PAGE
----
1

After pulling multiple allnighters I have finally submitted my last problem set before turning to the final project. I hope someone can shed some light on my last questions in regard to problem set 8 before I move on:

  1. Within configure() and addMarker(place) from scripts.js there are occasions where html is needed. For instance, contents of the info window are written in html -- in html in scripts.js. How does the computer recognize that those few lines inside a JavaScript file is actually html and not JavaScript codes?

  2. We made our project work by relying on both application.py and scripts.js; is it possible (or is it indeed common industry-wide) to combine the two files and, rather than writing part of the program in python and part in JavaScript, have everything written in the same language?

  3. Compared to what we were told in the lecture, I notice that the specifications in this problem set handle event listeners differently. For instance, in dom1.html from the lecture, a "submit" event is handled by something like document.getElementByID(‘xxx’).onsubmit = function() {}; here in the problem set, however, a "click" event is handled by marker.addListener("click", function() {});, without using the wording of onclick or the like. Are they just alternatives to each other?

  4. How does it work in the problem set such that when (1) I click on a marker, (2) zoom in or out, or (3) drag the map, not only is that an info window opens on top of it, but also that any open info window closes automatically? As suggested in link A and link B, this is possible by calling the close() method on the infowindow constructor. This action is not embedded within showInfo() though.

  5. Last but not least, I figured that when any of my action as a user of the app prompts an update, update() does do its part by deleting previous markers and adding new ones, the number of which is limited by /update in application.py to ten. However, it seems that I as a app developer do not have much power over controlling markers from which cities get added. Accordingly, it can be the case where all ten new markers are those from small towns or tiny cities. How can we as programmers better play the cards so that, for instance, no matter how the app user zooms in or out of the map in the greater LA area, s/he at least always sees the "Los Angeles" marker? The real Google Maps certainly has this capability -- however you drag the map within Illinois, you always see Chicago.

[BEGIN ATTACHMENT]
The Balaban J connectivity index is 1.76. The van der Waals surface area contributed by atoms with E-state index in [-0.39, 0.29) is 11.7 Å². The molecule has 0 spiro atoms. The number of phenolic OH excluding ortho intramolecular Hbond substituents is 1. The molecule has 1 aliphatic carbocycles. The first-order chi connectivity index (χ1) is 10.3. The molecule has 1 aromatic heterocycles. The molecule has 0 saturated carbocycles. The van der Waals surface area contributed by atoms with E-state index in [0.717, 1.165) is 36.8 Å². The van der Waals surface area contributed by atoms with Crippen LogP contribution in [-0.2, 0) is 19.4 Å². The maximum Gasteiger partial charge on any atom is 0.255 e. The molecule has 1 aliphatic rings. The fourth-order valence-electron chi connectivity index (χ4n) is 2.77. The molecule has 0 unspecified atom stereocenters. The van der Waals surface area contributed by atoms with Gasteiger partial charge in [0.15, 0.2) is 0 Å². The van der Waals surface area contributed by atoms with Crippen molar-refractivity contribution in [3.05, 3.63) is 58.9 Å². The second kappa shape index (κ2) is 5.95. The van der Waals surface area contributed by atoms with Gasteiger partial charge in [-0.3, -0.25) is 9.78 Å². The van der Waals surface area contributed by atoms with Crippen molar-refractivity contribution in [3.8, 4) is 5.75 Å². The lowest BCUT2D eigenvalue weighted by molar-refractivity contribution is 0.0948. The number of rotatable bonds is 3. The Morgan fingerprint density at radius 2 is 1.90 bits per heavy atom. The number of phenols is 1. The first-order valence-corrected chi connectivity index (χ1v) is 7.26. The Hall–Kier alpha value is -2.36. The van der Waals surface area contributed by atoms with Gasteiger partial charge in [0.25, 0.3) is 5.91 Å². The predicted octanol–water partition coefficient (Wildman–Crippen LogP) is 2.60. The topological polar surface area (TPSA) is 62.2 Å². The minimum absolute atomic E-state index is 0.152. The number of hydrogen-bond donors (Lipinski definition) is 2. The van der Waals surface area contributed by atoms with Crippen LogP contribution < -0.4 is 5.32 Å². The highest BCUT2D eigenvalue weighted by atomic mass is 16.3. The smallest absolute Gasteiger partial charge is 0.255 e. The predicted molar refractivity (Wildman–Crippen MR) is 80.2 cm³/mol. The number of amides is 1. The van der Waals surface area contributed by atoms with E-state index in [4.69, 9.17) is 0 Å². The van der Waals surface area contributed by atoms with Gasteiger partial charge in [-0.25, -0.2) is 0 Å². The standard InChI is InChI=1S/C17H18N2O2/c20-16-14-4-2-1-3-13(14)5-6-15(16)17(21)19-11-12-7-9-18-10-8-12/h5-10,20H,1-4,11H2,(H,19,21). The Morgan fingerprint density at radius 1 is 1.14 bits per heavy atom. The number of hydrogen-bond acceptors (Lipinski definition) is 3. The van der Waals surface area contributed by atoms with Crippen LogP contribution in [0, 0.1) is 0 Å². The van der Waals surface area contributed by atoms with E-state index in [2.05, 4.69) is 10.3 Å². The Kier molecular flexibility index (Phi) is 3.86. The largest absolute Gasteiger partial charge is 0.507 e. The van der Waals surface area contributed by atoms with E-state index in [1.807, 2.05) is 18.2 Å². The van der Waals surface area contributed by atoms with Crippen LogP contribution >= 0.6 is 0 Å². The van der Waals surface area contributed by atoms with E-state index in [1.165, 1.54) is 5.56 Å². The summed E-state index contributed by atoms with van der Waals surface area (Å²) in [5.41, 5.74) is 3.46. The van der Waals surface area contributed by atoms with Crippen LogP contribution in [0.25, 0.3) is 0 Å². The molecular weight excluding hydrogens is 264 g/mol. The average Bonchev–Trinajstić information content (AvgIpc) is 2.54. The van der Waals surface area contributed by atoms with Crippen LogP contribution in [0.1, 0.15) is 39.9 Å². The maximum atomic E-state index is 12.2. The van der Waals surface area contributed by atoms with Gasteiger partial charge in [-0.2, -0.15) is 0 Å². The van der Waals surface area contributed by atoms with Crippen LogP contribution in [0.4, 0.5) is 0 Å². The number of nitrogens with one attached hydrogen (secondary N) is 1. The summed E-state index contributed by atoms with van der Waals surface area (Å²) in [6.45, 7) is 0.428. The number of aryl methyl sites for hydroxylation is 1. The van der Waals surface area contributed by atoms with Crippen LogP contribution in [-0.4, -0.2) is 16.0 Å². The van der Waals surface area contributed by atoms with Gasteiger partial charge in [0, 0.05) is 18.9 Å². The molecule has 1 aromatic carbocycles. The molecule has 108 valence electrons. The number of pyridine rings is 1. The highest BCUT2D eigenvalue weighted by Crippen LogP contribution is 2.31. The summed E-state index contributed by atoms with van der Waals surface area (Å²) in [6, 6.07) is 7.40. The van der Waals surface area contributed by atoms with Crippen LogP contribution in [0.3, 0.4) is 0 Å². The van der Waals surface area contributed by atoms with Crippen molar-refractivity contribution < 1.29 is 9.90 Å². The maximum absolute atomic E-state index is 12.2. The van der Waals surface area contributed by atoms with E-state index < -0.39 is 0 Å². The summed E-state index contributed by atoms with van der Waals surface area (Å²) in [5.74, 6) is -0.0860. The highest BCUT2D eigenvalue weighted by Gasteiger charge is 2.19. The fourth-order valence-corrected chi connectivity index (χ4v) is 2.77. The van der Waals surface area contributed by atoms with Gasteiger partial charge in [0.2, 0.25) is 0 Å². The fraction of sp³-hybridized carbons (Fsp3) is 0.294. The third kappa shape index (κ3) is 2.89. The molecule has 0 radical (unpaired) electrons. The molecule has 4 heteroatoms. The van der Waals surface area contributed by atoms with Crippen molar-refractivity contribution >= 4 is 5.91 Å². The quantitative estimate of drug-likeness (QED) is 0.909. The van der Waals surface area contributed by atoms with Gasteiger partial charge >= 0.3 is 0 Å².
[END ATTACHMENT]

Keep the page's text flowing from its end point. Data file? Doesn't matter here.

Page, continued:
THANKSSSSSSSS!

2
  1. How does the computer recognize that those few lines inside a JavaScript file is actually html and not JavaScript codes? It doesn't. It's not javascript or html to the function, it's data. When it is (finally) rendered by the browser, it is "recognized" as html.
  2. rather than writing part of the program in python and part in JavaScript, have everything written in the same language?. Absolutely. Remember pset6/7? No JavaScript at all. Here is one of the 14 million articles Mr. Google returned when asked "web server vs client languages".
  3. Are they just alternatives to each other?. addListener is a function supplied by the Google APIs with prescribed arguments to abstract the DOM manipulation. onsubmit is an attribute of a DOM object and document.getElementByID(‘xxx’).onsubmit = function() {} is direct manipulation of the object.
  4. How does it work in the problem set ...... that any open info window closes automatically?. Maybe removeMarker called from update?
  5. The simple answer to this complex question is you, the app developler have total control. You likely have to do much more detailed and intense study of the Google APIs and all the available functions and options. You may have to tweak the selects used to get places. If you don't want markers from small towns/cities, add a "population" column to places and use it in the query. If you always want a marker on LA, evaluate the returned coordinates to determine if they are within some distance of LA, and add a marker for LA (is there a setting/API for a "sticky" marker?). (And I disagree that however you drag the map within Illinois, you always see Chicago, but that's a discussion for another day :).
3
  • One quick question @Dino, in this same problem set, how did application.py and scripts.js "communicate" with each other? For instance, how does update() in application.py work with the update() in scripts.js? I did not see, atop application.py, any such thing as from scripts.js import *... Thanks!
    – Alex Chan
    Jul 13 '17 at 7:37
  • python can only import python libraries. This line in index.html <script src="{{ url_for('static', filename='scripts.js') }}"></script> is what gives the browser "access" to script.js. application.py and script.js do not communicate with each other; the browser communicates with the server via HTTP. The update func in script.js tells the server (flask) to "call" the update route here Flask.url_for("update"). Other information here Jul 13 '17 at 12:57
  • THANKS!!!!!!!!!!!!!!
    – Alex Chan
    Jul 14 '17 at 6:31

You must log in to answer this question.

Not the answer you're looking for? Browse other questions tagged .